“Where there’s a word, there’s a story.
Where there’s a word, there’s a history.
Where there’s a word, there’s an experience.
And, most importantly, where there’s a word, there’s a person.”

- Harlan Pruden

Harlan Pruden in native american dress

Harlan Pruden
Image courtesy Josh Maready

Harlan Pruden identifies himself as a Two Spirit member of the First Nations Cree. In the simplest terms, Pruden explains, “Two Spirit is the intersection of those folks who identify as Native, indigenous, First Nations, or aboriginal, and who also identify as LGBT.” To equate the Two Spirit community with the LGBT Native American community would be technically accurate but also inadequate; the concept of Two Spirit carries centuries of additional backstory, descriptions of which comprised the majority of a lecture from Pruden entitled, “Two Spirit Then and Now: Working Towards Community Healing and Wellness.”

Throughout his presentation, Pruden shared stories, histories, experiences and himself with his audience at the Johns Hopkins School of Nursing. He defined a rich and fiercely important vocabulary of words, and he explained how the stories and histories of those words have driven the experiences of countless people for hundreds of years.

The first words Pruden defined were “sexual orientation” and “gender,” terms familiar to his audience but also important enough to define explicitly. Afterwards, he defined “berdache,” the word used to describe non-binary-gendered Native people from the fifteenth century until 1990. From its origins in Persian, through Italian, Spanish and French, the history of “berdache” has been crude, dismissive and often derogatory. And in the context of these words and their stories, Pruden finally defined “Two Spirit,” a phrase chosen by the Native community to replace “berdache” in describing Native people who “reflect the combination of masculinity and femininity.”

Pruden shared pages and pages of words describing different genders in different Native American Nations. In modern Western societies, we typically recognize two genders, male and female. In contrast, the Cree language historically included six words for people of different genders — three biologically male, and three biologically female — all with their own cultural norms, roles and expectations, just like men and women have in modern Western culture. This diversity of genders is not unique to the Americas; Pruden shared terms used to describe non-binary genders in Native communities across the world.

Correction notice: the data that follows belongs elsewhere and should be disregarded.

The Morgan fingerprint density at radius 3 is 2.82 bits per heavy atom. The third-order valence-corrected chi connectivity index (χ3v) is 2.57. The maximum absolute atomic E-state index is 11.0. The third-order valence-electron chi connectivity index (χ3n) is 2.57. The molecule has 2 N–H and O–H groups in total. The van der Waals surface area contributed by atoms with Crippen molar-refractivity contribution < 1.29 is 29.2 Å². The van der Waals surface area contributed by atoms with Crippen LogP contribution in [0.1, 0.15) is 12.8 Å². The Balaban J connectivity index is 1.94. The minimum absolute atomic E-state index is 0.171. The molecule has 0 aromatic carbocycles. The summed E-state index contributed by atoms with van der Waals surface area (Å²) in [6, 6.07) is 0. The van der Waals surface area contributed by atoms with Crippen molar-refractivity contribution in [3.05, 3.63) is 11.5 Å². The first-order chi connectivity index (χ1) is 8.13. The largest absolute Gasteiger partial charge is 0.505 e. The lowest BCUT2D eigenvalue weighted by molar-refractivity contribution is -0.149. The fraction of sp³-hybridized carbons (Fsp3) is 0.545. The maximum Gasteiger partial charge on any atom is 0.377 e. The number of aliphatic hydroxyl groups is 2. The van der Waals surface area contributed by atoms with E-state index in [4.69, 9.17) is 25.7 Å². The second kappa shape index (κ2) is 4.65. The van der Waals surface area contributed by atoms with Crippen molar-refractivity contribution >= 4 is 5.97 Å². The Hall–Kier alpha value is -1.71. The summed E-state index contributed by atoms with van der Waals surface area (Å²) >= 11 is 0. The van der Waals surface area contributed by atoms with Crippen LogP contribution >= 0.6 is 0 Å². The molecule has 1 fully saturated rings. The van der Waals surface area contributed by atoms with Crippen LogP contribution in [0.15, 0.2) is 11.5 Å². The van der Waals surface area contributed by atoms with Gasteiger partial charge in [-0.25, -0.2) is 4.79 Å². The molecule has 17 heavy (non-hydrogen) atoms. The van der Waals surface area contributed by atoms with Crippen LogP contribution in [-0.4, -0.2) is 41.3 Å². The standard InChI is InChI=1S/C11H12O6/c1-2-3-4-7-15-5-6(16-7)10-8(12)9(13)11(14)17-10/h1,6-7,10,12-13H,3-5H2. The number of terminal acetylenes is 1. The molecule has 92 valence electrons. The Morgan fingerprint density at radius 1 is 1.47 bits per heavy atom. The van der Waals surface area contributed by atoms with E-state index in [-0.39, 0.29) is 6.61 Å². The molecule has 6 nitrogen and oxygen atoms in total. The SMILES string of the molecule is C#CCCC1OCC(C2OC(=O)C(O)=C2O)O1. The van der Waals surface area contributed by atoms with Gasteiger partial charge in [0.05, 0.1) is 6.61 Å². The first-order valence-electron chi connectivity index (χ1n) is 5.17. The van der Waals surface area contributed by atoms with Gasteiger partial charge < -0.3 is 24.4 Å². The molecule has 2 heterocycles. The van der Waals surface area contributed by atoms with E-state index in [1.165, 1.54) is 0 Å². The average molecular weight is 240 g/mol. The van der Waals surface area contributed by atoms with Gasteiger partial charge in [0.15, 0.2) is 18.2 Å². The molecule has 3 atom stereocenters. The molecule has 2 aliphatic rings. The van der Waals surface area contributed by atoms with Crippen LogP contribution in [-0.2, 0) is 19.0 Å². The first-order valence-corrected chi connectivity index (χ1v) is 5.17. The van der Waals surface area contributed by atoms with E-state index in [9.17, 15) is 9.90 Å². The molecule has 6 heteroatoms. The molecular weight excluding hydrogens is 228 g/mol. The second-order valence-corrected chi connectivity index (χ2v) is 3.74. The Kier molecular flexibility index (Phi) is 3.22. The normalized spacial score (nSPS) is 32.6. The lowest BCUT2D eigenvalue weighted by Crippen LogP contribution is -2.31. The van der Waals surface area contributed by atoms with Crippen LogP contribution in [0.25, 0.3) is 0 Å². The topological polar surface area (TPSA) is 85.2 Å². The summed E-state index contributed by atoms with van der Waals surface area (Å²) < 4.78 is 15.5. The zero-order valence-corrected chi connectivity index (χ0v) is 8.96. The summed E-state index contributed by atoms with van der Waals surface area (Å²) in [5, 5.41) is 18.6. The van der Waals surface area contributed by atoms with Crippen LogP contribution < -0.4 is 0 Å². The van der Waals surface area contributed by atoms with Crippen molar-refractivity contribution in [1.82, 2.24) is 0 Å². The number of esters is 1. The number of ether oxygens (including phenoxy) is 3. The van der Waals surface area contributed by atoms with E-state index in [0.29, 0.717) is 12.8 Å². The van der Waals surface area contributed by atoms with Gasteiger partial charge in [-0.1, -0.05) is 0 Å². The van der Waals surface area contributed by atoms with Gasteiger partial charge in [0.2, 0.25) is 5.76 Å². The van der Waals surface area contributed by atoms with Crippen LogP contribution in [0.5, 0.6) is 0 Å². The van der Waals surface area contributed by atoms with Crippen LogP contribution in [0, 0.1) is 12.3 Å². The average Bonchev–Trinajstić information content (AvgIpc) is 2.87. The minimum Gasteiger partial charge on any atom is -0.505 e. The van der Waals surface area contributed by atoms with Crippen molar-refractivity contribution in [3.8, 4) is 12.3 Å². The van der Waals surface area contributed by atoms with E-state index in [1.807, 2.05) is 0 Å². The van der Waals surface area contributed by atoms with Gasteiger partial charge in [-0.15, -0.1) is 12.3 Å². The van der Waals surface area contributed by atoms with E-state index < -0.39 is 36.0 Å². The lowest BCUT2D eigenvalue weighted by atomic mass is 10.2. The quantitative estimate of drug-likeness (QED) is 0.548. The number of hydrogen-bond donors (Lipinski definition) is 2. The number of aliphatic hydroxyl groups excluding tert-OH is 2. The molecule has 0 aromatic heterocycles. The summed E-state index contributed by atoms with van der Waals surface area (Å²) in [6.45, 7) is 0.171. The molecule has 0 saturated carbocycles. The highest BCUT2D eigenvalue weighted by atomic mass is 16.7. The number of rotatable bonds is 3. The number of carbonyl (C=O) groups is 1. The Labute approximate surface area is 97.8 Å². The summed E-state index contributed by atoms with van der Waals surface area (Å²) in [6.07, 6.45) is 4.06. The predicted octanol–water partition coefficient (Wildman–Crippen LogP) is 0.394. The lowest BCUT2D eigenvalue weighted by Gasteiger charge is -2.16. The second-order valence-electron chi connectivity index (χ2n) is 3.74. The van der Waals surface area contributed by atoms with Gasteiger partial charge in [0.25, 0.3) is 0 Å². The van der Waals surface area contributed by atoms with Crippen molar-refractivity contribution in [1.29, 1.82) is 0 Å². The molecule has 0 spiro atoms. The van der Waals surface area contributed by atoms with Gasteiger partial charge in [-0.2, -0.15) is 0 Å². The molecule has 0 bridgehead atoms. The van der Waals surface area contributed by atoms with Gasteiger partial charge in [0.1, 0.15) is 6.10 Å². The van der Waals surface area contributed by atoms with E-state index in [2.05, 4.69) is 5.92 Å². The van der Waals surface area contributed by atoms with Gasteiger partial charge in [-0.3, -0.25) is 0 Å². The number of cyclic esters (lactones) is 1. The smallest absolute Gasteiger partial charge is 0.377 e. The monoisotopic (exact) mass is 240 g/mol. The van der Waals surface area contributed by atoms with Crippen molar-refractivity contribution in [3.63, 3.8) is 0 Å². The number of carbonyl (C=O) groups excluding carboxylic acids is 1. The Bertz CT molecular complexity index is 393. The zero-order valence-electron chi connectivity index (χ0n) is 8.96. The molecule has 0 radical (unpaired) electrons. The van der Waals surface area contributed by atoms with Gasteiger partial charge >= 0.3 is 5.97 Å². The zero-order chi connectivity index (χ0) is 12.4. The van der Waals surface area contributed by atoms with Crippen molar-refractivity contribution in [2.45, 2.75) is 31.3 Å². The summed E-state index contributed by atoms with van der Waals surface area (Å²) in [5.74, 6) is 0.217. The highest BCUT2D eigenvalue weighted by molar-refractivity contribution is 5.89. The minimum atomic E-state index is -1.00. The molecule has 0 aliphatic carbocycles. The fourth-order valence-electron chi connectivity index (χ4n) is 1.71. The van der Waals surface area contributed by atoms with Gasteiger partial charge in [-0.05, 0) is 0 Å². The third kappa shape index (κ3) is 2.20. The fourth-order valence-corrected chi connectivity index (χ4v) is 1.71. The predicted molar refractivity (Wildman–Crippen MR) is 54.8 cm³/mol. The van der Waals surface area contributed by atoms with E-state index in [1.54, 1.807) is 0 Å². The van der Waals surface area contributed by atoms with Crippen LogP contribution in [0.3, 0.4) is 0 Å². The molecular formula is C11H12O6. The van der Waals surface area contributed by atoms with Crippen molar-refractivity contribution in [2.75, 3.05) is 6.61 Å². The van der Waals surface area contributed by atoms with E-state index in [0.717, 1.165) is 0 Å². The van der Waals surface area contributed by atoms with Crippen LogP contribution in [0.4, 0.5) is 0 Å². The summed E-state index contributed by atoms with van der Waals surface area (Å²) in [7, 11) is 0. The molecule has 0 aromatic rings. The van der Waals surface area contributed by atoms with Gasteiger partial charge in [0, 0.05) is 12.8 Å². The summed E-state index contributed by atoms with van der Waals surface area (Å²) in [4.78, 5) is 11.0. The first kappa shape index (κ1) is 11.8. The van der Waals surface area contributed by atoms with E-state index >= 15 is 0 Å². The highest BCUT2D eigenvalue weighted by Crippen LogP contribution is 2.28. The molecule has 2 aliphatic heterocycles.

The stories of these words eventually gave way to the words “historical trauma,” which Pruden explained as the tremendous destruction of Native cultures, communities and traditions perpetrated intentionally and often violently by the United States government. This is a story I’ve heard many times, but it was especially poignant in the voice of someone who had personally and quite literally experienced the abuse he described. Through centuries of this trauma, many First Nations communities lost their Two Spirit roles, often resulting in the dislocation of Two Spirit people from their own communities and lands.

Perhaps inevitably given this context and their history, American Natives are at a higher risk than the general population for a slew of medical problems and infectious diseases, including HIV and AIDS. But the growth of Two Spirit organizations has allowed collaborations with the medical community to target and educate some of the most high-risk community members. Pruden’s presentation ended on a high note as he shared encouraging statistics showing the successful education of Two Spirit leaders about HIV/AIDS treatment and prevention — one of the first steps, we hope, toward community healing and wellness.

 

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